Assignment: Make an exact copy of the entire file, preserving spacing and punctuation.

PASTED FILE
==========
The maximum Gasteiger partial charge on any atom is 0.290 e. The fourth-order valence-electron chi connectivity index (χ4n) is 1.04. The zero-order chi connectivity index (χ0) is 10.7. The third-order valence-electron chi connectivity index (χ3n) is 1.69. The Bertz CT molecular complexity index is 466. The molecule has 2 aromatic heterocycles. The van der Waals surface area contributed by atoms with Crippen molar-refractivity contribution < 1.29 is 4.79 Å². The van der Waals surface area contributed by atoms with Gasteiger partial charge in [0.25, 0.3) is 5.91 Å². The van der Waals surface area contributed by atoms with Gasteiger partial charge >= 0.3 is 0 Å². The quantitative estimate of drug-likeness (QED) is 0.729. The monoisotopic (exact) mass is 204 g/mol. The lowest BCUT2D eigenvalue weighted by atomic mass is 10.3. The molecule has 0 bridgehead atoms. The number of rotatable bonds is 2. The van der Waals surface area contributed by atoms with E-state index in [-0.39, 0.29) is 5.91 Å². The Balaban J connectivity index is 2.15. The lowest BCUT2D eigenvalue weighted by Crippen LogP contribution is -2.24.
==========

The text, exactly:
The maximum Gasteiger partial charge on any atom is 0.290 e. The fourth-order valence-electron chi connectivity index (χ4n) is 1.04. The zero-order chi connectivity index (χ0) is 10.7. The third-order valence-electron chi connectivity index (χ3n) is 1.69. The Bertz CT molecular complexity index is 466. The molecule has 2 aromatic heterocycles. The van der Waals surface area contributed by atoms with Crippen molar-refractivity contribution < 1.29 is 4.79 Å². The van der Waals surface area contributed by atoms with Gasteiger partial charge in [0.25, 0.3) is 5.91 Å². The van der Waals surface area contributed by atoms with Gasteiger partial charge >= 0.3 is 0 Å². The quantitative estimate of drug-likeness (QED) is 0.729. The monoisotopic (exact) mass is 204 g/mol. The lowest BCUT2D eigenvalue weighted by atomic mass is 10.3. The molecule has 0 bridgehead atoms. The number of rotatable bonds is 2. The van der Waals surface area contributed by atoms with E-state index in [-0.39, 0.29) is 5.91 Å². The Balaban J connectivity index is 2.15. The lowest BCUT2D eigenvalue weighted by Crippen LogP contribution is -2.24.